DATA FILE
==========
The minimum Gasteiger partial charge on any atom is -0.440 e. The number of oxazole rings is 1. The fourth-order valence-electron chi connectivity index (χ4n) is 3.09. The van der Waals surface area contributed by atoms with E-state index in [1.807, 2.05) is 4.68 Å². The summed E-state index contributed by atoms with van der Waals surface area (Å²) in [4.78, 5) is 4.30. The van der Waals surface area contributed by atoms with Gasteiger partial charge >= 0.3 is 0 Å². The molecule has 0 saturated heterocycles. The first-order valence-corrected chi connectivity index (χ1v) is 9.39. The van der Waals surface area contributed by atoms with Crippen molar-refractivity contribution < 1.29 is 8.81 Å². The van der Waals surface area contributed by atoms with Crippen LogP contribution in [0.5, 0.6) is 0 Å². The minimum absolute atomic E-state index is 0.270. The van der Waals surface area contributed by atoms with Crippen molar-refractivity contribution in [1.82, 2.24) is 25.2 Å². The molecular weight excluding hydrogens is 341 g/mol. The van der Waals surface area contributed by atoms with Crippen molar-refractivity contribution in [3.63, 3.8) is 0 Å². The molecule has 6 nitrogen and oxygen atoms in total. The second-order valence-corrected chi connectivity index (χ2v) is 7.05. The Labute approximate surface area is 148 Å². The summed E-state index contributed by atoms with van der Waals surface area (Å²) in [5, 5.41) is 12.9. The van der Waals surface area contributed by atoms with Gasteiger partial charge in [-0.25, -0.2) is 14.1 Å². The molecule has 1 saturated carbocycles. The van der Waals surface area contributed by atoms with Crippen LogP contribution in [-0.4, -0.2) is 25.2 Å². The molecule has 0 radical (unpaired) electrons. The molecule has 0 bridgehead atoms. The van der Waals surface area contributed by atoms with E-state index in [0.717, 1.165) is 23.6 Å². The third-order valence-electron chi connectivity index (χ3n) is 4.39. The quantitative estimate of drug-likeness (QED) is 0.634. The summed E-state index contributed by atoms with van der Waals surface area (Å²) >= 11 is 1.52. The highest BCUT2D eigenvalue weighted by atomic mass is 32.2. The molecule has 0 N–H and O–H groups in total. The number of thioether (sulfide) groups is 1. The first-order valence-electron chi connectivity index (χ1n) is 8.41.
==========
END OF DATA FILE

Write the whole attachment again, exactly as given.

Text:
The minimum Gasteiger partial charge on any atom is -0.440 e. The number of oxazole rings is 1. The fourth-order valence-electron chi connectivity index (χ4n) is 3.09. The van der Waals surface area contributed by atoms with E-state index in [1.807, 2.05) is 4.68 Å². The summed E-state index contributed by atoms with van der Waals surface area (Å²) in [4.78, 5) is 4.30. The van der Waals surface area contributed by atoms with Gasteiger partial charge >= 0.3 is 0 Å². The molecule has 0 saturated heterocycles. The first-order valence-corrected chi connectivity index (χ1v) is 9.39. The van der Waals surface area contributed by atoms with Crippen molar-refractivity contribution < 1.29 is 8.81 Å². The van der Waals surface area contributed by atoms with Crippen LogP contribution in [0.5, 0.6) is 0 Å². The minimum absolute atomic E-state index is 0.270. The van der Waals surface area contributed by atoms with Crippen molar-refractivity contribution in [1.82, 2.24) is 25.2 Å². The molecular weight excluding hydrogens is 341 g/mol. The van der Waals surface area contributed by atoms with Crippen molar-refractivity contribution in [3.63, 3.8) is 0 Å². The molecule has 6 nitrogen and oxygen atoms in total. The second-order valence-corrected chi connectivity index (χ2v) is 7.05. The Labute approximate surface area is 148 Å². The summed E-state index contributed by atoms with van der Waals surface area (Å²) in [5, 5.41) is 12.9. The van der Waals surface area contributed by atoms with Gasteiger partial charge in [-0.25, -0.2) is 14.1 Å². The molecule has 1 saturated carbocycles. The van der Waals surface area contributed by atoms with Crippen LogP contribution in [-0.4, -0.2) is 25.2 Å². The molecule has 0 radical (unpaired) electrons. The molecule has 0 bridgehead atoms. The van der Waals surface area contributed by atoms with E-state index in [0.717, 1.165) is 23.6 Å². The third-order valence-electron chi connectivity index (χ3n) is 4.39. The quantitative estimate of drug-likeness (QED) is 0.634. The summed E-state index contributed by atoms with van der Waals surface area (Å²) >= 11 is 1.52. The highest BCUT2D eigenvalue weighted by atomic mass is 32.2. The molecule has 0 N–H and O–H groups in total. The number of thioether (sulfide) groups is 1. The first-order valence-electron chi connectivity index (χ1n) is 8.41.